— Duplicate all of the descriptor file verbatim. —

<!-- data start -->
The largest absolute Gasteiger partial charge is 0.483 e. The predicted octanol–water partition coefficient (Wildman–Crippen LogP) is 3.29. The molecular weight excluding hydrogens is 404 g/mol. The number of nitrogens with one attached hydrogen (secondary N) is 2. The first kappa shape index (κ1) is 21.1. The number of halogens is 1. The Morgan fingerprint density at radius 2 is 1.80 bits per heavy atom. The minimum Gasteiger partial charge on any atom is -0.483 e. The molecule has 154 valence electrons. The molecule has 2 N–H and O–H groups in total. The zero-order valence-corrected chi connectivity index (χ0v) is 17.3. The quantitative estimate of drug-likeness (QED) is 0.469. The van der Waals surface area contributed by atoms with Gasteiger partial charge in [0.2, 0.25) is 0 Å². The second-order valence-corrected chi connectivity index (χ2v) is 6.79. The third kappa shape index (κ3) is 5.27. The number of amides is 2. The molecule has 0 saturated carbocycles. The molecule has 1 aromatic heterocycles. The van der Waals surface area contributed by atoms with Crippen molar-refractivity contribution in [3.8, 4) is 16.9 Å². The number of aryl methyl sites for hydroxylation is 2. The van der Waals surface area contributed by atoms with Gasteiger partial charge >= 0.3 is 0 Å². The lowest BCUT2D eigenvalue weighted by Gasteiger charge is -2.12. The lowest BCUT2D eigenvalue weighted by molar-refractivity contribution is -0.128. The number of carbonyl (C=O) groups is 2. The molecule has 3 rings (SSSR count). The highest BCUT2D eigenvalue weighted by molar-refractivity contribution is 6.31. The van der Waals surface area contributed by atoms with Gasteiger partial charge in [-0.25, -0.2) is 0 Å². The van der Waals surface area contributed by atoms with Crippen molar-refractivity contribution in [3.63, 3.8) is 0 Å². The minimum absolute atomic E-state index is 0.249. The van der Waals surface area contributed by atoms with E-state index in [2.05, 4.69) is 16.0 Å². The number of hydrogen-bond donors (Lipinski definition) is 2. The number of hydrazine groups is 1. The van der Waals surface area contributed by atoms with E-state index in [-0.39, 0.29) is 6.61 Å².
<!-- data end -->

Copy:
The largest absolute Gasteiger partial charge is 0.483 e. The predicted octanol–water partition coefficient (Wildman–Crippen LogP) is 3.29. The molecular weight excluding hydrogens is 404 g/mol. The number of nitrogens with one attached hydrogen (secondary N) is 2. The first kappa shape index (κ1) is 21.1. The number of halogens is 1. The Morgan fingerprint density at radius 2 is 1.80 bits per heavy atom. The minimum Gasteiger partial charge on any atom is -0.483 e. The molecule has 154 valence electrons. The molecule has 2 N–H and O–H groups in total. The zero-order valence-corrected chi connectivity index (χ0v) is 17.3. The quantitative estimate of drug-likeness (QED) is 0.469. The van der Waals surface area contributed by atoms with Gasteiger partial charge in [0.2, 0.25) is 0 Å². The second-order valence-corrected chi connectivity index (χ2v) is 6.79. The third kappa shape index (κ3) is 5.27. The number of amides is 2. The molecule has 0 saturated carbocycles. The molecule has 1 aromatic heterocycles. The van der Waals surface area contributed by atoms with Crippen molar-refractivity contribution in [3.8, 4) is 16.9 Å². The number of aryl methyl sites for hydroxylation is 2. The van der Waals surface area contributed by atoms with Gasteiger partial charge >= 0.3 is 0 Å². The lowest BCUT2D eigenvalue weighted by Gasteiger charge is -2.12. The lowest BCUT2D eigenvalue weighted by molar-refractivity contribution is -0.128. The number of carbonyl (C=O) groups is 2. The molecule has 3 rings (SSSR count). The highest BCUT2D eigenvalue weighted by molar-refractivity contribution is 6.31. The van der Waals surface area contributed by atoms with Gasteiger partial charge in [-0.25, -0.2) is 0 Å². The van der Waals surface area contributed by atoms with Crippen molar-refractivity contribution in [3.63, 3.8) is 0 Å². The minimum absolute atomic E-state index is 0.249. The van der Waals surface area contributed by atoms with E-state index in [2.05, 4.69) is 16.0 Å². The number of hydrogen-bond donors (Lipinski definition) is 2. The number of hydrazine groups is 1. The van der Waals surface area contributed by atoms with E-state index in [-0.39, 0.29) is 6.61 Å².